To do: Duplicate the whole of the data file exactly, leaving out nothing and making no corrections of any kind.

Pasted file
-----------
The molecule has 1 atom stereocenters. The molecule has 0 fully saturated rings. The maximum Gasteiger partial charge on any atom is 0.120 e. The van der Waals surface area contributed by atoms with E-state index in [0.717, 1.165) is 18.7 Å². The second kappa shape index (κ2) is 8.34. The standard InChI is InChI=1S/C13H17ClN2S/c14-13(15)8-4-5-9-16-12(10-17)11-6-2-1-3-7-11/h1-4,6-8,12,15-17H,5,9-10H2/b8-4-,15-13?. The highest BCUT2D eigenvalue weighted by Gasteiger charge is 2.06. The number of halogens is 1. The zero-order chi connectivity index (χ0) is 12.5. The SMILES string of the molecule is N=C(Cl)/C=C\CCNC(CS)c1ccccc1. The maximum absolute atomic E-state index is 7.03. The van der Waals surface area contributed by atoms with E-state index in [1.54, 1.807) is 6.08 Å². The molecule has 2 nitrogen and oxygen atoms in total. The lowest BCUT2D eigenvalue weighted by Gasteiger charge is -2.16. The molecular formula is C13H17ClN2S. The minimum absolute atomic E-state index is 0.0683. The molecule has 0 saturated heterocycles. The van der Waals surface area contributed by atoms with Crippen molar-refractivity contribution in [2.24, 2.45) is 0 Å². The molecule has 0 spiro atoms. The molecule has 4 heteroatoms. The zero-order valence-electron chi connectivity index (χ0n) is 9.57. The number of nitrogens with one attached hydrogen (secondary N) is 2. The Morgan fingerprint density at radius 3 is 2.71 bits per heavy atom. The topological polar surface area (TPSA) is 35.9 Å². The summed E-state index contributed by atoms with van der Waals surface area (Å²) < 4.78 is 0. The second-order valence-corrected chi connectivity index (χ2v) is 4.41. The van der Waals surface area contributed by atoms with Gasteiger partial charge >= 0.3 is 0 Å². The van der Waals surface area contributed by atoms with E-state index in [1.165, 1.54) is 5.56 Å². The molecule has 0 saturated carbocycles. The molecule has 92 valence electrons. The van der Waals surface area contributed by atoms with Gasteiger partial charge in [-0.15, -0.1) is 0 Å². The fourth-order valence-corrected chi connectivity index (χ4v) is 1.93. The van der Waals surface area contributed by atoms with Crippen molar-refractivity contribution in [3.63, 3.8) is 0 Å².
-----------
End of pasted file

The molecule has 1 atom stereocenters. The molecule has 0 fully saturated rings. The maximum Gasteiger partial charge on any atom is 0.120 e. The van der Waals surface area contributed by atoms with E-state index in [0.717, 1.165) is 18.7 Å². The second kappa shape index (κ2) is 8.34. The standard InChI is InChI=1S/C13H17ClN2S/c14-13(15)8-4-5-9-16-12(10-17)11-6-2-1-3-7-11/h1-4,6-8,12,15-17H,5,9-10H2/b8-4-,15-13?. The highest BCUT2D eigenvalue weighted by Gasteiger charge is 2.06. The number of halogens is 1. The zero-order chi connectivity index (χ0) is 12.5. The SMILES string of the molecule is N=C(Cl)/C=C\CCNC(CS)c1ccccc1. The maximum absolute atomic E-state index is 7.03. The van der Waals surface area contributed by atoms with E-state index in [1.54, 1.807) is 6.08 Å². The molecule has 2 nitrogen and oxygen atoms in total. The lowest BCUT2D eigenvalue weighted by Gasteiger charge is -2.16. The molecular formula is C13H17ClN2S. The minimum absolute atomic E-state index is 0.0683. The molecule has 0 saturated heterocycles. The van der Waals surface area contributed by atoms with Crippen molar-refractivity contribution in [2.24, 2.45) is 0 Å². The molecule has 0 spiro atoms. The molecule has 4 heteroatoms. The zero-order valence-electron chi connectivity index (χ0n) is 9.57. The number of nitrogens with one attached hydrogen (secondary N) is 2. The Morgan fingerprint density at radius 3 is 2.71 bits per heavy atom. The topological polar surface area (TPSA) is 35.9 Å². The summed E-state index contributed by atoms with van der Waals surface area (Å²) < 4.78 is 0. The second-order valence-corrected chi connectivity index (χ2v) is 4.41. The van der Waals surface area contributed by atoms with Gasteiger partial charge >= 0.3 is 0 Å². The van der Waals surface area contributed by atoms with E-state index in [1.165, 1.54) is 5.56 Å². The molecule has 0 saturated carbocycles. The molecule has 92 valence electrons. The van der Waals surface area contributed by atoms with Gasteiger partial charge in [-0.15, -0.1) is 0 Å². The fourth-order valence-corrected chi connectivity index (χ4v) is 1.93. The van der Waals surface area contributed by atoms with Crippen molar-refractivity contribution in [3.63, 3.8) is 0 Å².